The Black Student Alliance (BSA) of the University of New Mexico released a statement Wednesday condemning members of the Kappa Kappa Gamma (KKG) sorority for using “racial remarks” during a workshop for incoming Greek Life members.

The workshop was part of Monday’s 2018 Greek New Member Summit, an event that educates incoming Greek Life members on various topics, with the incident occurring during a portion of the event covering mental health.

According to the statement, the comments were made when Dr. Stephanie McIver, director of counseling at Student Health and Counseling (SHAC), was making a presentation about the services available at SHAC.



Nick Morgan, an ASUNM senator, is a member of Black Student Alliance and attended the event on Monday night as a member of his fraternity. He said that the members of the sorority began talking once McIver started presenting.

“When we were in the workshop with (UNM Police Department), everyone was quiet and attentive and respectful,” Morgan said. “This group of girls, who were in the back, were literally mocking (McIver) the whole time.”

Eventually, the comments from the group began to take a racial tone.

The BSA statement stated that members of KKG also said, “Black people get away from me.” One member reportedly was so upset that he began to shake.

Morgan said that he heard more comments afterwards, including one sorority member saying, “Yeah, and stop wearing grills.”

Nieajua Gonzalez, another member of BSA who attended the summit, said she overheard the last comment and approached the girl who said it afterwards.

Gonzalez said that when she asked the girl about what she had said, the girl laughed and said she didn’t mean it like that.

“I said ‘I don’t care how you meant it, there’s no right way to say it’,” Gonzalez said.

She added that the girl apologized, but both Morgan and Gonzalez said the apology lacked sincerity.

“You can tell there was no genuine apology,” Morgan said.

Gonzalez said the group’s manner changed little following the apology.

“The dynamic never shifted,” she said. “It was still funny to her.”

Both Gonzalez and Morgan said they do not speak for their Greek letter organizations, but rather just BSA.

Brandi Stone, program specialist for African-American Student Services at UNM, said that comments like these feed into a negative stereotype of African-Americans, specifically black men.

“It feeds into stereotypes of black men being like animals or dangerous bodies to be around,” Stone said.

The UNM KKG chapter did not provide comment to the Daily Lobo. However, the national chapter provided an official statement on the matter:

“We are aware of the incident and reached out privately to the group involved. We are also reviewing this matter with our members and will determine any appropriate next steps with our local chapter.”

Ryan Lindquist is the director of the Student Activities Center (SAC) at UNM, which oversees both fraternities and sororities, and confirmed that KKG is currently undergoing their own internal investigation. He said the statements made by members of KKG do not represent all the standards of UNM Greek Life organizations.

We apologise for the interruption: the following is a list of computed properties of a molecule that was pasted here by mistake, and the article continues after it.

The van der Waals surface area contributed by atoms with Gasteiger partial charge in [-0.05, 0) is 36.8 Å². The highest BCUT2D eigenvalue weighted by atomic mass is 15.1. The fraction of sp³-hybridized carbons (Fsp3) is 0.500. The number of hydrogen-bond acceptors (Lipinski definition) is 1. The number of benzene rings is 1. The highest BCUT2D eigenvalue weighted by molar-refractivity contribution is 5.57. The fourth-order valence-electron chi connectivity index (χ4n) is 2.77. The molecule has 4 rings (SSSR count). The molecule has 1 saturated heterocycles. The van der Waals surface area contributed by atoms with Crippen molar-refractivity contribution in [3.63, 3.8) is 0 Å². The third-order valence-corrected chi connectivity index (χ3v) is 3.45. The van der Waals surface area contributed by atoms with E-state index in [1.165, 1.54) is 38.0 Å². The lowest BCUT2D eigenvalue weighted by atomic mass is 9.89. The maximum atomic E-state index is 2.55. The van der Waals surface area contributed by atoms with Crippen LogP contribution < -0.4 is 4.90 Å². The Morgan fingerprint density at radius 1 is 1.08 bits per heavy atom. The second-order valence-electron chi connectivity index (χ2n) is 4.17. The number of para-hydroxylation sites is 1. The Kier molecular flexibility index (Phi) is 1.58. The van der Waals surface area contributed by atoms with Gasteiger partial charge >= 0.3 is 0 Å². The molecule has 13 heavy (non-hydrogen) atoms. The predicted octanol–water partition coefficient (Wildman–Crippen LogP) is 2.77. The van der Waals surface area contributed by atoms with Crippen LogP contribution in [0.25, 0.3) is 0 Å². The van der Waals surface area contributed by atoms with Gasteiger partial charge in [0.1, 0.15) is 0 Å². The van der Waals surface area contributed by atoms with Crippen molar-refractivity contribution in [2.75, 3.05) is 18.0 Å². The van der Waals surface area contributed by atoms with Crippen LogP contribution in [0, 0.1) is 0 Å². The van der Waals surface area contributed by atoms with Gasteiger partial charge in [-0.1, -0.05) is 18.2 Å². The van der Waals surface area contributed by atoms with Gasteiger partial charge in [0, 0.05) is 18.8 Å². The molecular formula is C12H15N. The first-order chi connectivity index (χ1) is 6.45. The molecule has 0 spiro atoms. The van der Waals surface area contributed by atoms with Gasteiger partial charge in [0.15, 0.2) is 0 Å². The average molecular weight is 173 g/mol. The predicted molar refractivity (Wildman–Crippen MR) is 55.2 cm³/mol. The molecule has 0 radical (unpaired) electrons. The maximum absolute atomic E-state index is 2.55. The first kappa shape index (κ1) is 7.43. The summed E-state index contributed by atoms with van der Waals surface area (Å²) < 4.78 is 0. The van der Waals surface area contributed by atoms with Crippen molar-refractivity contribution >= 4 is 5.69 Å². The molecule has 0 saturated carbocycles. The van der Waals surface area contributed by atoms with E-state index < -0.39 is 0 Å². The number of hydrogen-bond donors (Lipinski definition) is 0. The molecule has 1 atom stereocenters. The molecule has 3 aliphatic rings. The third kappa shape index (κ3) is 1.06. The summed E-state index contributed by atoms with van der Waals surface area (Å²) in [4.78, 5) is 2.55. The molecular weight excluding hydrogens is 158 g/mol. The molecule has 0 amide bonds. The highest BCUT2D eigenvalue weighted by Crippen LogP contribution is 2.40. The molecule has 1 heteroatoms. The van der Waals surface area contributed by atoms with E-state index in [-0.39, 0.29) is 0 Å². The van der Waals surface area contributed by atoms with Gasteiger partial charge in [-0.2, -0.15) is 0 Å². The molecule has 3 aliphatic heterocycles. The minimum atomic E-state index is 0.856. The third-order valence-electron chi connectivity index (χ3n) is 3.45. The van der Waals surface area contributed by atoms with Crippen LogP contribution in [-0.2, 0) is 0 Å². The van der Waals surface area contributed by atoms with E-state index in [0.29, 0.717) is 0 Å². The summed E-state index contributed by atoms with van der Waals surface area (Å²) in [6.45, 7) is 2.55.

“We take any occurrences of statements that may not be appropriate very seriously,” Lindquist said.

However, Lindquist admitted that similar incidents have occurred in the past with fraternities and sororities at UNM.

“We’ve had incidents in the past and we need to continue to work on this,” he said. “We know that this is going to be a long-term project for us to continue to improve our performance in those areas.”

Lindquist added that SAC is planning on improving inclusivity, including a tour that teaches people about unconscious bias, speakers and other events that fraternity and sorority members will be required to attend.

Morgan said that a meeting between BSA and UNM Greek Life is scheduled for next Monday.

Scott Carreathers, director of African-American student services, said that problems relating to race at UNM are not exclusive to Greek Life.

“It’s indicative of the climate of this University,” Carreathers said. “People are uncomfortable right now pertaining to race and I think that’s the elephant in the room that needs to be discussed.”

Gonzalez said that the University climate is also reflected in the manner in which KKG members made their remarks.

“I was offended, because (they) feel comfortable enough to say that in a room full of people,” Gonzalez said. “That’s the climate at this university — you’re comfortable enough to say that in a room where individuals are behind you.”

Lindquist said the SAC does not handle disciplinary action when it comes to fraternities and sororities, and that those issues are mostly handled by the Dean of Students. He said the agency functions more in an educational manner.

Recently, both UNM President Garnett Stokes and ASUNM President Becka Myers have made campus safety a priority. Gonzalez and Stone referenced these statements, and said the comments made by KKG members make African-American students unsafe.

“Our black students and our members of Greek letter organizations should feel comfortable in a room with other members of other ethnicities of Greek letter organizations, and not feel that they are deemed as scary to anybody,” Stone said.

In a statement, Stokes said she has “engaged with members of the BSA and AASS, and (taken) to heart their concerns about our campus climate and opportunities for improvement.”

Clarifying Note: Dr. Stephanie McIver, director of counseling at SHAC, is an African-American woman.

Kyle Land is the editor-in-chief of the Daily Lobo. He can be contacted by email at editorinchief@dailylobo.com or on Twitter @kyleoftheland.